- The Washington Times - Monday, October 23, 2006

Jan Pronk, the senior U.N. envoy to Sudan, said in a telephone interview that he sensed Khartoum was getting ready to expel him weeks before an announcement Sunday that he had been given three days to leave Sudan because of remarks on his personal Web site.

Mr. Pronk, who has been pressing the Sudanese authorities and rebel parties to implement peace treaties and accept a stronger international peacekeeping force in Darfur, was to have left Khartoum last night and arrive in New York late tomorrow.

Western governments yesterday protested Sudan’s expulsion of the diplomat, who had described heavy casualties and sagging morale among Sudanese forces in a blog at his personal Web site, www.janpronk.nl. Secretary of State Condoleezza Rice called the Sudanese decision “unfortunate in the extreme.”

Mr. Pronk said in the interview that he was not surprised by the edict.

“During the past few weeks it was obvious they had something in mind,” he said, noting that Sudanese Army officials had threatened him with expulsion weeks ago after he had published information or opinions the government found objectionable.

He also said the Sudanese government had “put a prize on my head through a student newspaper last year. That was after I proposed replacing the African peacekeepers in Darfur with U.N. forces.”

The United Nations declined to comment on the propriety of the personal postings, and officials maintained that there was no change in Mr. Pronk’s status.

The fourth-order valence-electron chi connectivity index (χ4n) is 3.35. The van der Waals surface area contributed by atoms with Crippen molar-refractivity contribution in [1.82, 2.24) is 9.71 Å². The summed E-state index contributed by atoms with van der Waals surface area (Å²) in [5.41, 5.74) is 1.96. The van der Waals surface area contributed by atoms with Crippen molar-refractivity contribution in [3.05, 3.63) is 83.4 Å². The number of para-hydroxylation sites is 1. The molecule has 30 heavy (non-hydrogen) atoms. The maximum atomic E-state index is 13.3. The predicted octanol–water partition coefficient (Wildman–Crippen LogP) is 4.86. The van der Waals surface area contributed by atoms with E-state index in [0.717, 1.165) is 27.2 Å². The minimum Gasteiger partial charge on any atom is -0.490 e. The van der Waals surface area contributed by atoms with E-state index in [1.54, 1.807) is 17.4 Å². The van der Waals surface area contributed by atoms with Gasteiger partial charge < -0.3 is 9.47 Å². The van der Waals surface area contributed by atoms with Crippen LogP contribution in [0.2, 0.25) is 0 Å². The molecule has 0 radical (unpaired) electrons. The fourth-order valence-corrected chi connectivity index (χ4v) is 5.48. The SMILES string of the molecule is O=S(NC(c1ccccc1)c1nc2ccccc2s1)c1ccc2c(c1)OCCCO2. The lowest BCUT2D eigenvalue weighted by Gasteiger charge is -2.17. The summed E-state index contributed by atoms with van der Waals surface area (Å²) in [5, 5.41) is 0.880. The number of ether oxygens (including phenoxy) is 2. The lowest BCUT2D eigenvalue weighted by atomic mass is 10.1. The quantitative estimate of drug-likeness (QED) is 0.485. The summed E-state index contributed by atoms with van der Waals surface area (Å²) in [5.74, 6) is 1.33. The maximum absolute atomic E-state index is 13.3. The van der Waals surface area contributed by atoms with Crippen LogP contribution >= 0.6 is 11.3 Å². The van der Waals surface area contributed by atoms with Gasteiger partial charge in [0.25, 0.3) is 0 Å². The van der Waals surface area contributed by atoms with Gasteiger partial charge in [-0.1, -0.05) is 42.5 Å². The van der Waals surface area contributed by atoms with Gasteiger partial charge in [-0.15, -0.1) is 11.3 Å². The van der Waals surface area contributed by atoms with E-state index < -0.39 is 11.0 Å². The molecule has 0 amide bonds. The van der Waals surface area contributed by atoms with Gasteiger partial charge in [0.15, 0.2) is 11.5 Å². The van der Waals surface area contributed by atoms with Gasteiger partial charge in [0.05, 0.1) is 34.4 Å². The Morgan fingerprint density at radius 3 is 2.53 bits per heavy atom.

“We have recalled him for consultations,” said Stephane Dujarric, spokesman for U.N. Secretary-General Kofi Annan. “He remains the special envoy. His status is not affected by his having been recalled for consultations.”

Mr. Pronk, an outspoken Dutch national who has long worked in the U.N. political and peacekeeping departments, was posted to Khartoum in 2004.

On a blog entry dated Oct. 14, he offered an overview of the political situation, including the army’s military failures and a splintering of the rebel factions, rarely providing the sources of his information.

The Sudanese military “has lost two major battles, last month in Umm Sidir and this week in Karakaya,” Mr. Pronk wrote. “The losses seem to have been very high. Reports speak about hundreds of casualties in each of the two battles, with many wounded and many taken as prisoner.

“The morale in the government army in North Darfur has gone down. Some generals have been sacked; soldiers have refused to fight. The government has responded by directing more troops and equipment from elsewhere to the region and by mobilizing Arab militia. This is a dangerous development. Security Council resolutions which forbid armed mobilization are being violated.”

U.N. officials could only point to one other high-level blogger within the United Nations — head of public information and former candidate for secretary-general Shashi Tharoor, whose Web site is a compendium of his public remarks, articles and interviews.

“Policy changes or interpretations of existing staff rules … will have to be interpreted to be adapted to this 21st-century phenomenon,” Mr. Dujarric told reporters yesterday.

“We have fairly liberal rules in terms of staff members being able to write or speak freely, but obviously they need to exercise proper judgment in doing so.”

Asked whether Mr. Pronk’s comments had “complicated” difficult negotiations to convert the 7,000-troop African Union force in Darfur to a better-armed 20,000-member U.N. peacekeeping mission, Mr. Dujarric said, “The situation in Darfur and the transition has always been delicate.”

Dutch Interior Minister Agnes Van Ardenne, who earlier criticized Mr. Pronk for his undiplomatic remarks, rushed to his defense. “It is very good that the world knows what is really going on in that country. Too many involved are not outspoken enough,” she said.

• Betsy Pisik reported from New York and Anton Foek reported from The Hague.

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